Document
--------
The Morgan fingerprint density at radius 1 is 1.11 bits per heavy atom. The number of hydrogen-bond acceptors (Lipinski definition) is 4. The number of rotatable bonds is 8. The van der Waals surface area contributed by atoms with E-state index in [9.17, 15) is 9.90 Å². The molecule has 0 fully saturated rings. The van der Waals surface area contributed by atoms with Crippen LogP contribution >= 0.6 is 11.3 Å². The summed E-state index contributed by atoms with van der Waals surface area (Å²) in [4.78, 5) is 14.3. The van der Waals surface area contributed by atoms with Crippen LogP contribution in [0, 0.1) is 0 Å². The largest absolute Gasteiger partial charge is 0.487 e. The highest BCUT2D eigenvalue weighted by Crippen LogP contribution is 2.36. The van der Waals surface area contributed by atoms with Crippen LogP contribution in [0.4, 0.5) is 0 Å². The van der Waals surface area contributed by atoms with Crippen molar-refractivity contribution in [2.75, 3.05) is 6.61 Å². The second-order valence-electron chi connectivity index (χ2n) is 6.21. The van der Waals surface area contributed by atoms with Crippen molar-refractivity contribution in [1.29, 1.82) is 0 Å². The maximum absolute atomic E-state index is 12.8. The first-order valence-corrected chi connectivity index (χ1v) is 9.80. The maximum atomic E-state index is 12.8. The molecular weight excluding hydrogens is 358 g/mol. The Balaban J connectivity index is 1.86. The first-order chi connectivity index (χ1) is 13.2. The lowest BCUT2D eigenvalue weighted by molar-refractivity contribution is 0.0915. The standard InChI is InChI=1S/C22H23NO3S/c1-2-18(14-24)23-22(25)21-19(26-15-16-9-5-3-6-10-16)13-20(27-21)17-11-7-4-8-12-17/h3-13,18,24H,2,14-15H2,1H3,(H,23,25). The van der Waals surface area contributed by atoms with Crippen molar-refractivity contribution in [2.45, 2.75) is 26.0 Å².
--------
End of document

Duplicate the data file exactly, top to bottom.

The Morgan fingerprint density at radius 1 is 1.11 bits per heavy atom. The number of hydrogen-bond acceptors (Lipinski definition) is 4. The number of rotatable bonds is 8. The van der Waals surface area contributed by atoms with E-state index in [9.17, 15) is 9.90 Å². The molecule has 0 fully saturated rings. The van der Waals surface area contributed by atoms with Crippen LogP contribution >= 0.6 is 11.3 Å². The summed E-state index contributed by atoms with van der Waals surface area (Å²) in [4.78, 5) is 14.3. The van der Waals surface area contributed by atoms with Crippen LogP contribution in [0, 0.1) is 0 Å². The largest absolute Gasteiger partial charge is 0.487 e. The highest BCUT2D eigenvalue weighted by Crippen LogP contribution is 2.36. The van der Waals surface area contributed by atoms with Crippen LogP contribution in [0.4, 0.5) is 0 Å². The van der Waals surface area contributed by atoms with Crippen molar-refractivity contribution in [2.75, 3.05) is 6.61 Å². The second-order valence-electron chi connectivity index (χ2n) is 6.21. The van der Waals surface area contributed by atoms with Crippen molar-refractivity contribution in [1.29, 1.82) is 0 Å². The maximum absolute atomic E-state index is 12.8. The first-order valence-corrected chi connectivity index (χ1v) is 9.80. The maximum atomic E-state index is 12.8. The molecular weight excluding hydrogens is 358 g/mol. The Balaban J connectivity index is 1.86. The first-order chi connectivity index (χ1) is 13.2. The lowest BCUT2D eigenvalue weighted by molar-refractivity contribution is 0.0915. The standard InChI is InChI=1S/C22H23NO3S/c1-2-18(14-24)23-22(25)21-19(26-15-16-9-5-3-6-10-16)13-20(27-21)17-11-7-4-8-12-17/h3-13,18,24H,2,14-15H2,1H3,(H,23,25). The van der Waals surface area contributed by atoms with Crippen molar-refractivity contribution in [2.45, 2.75) is 26.0 Å².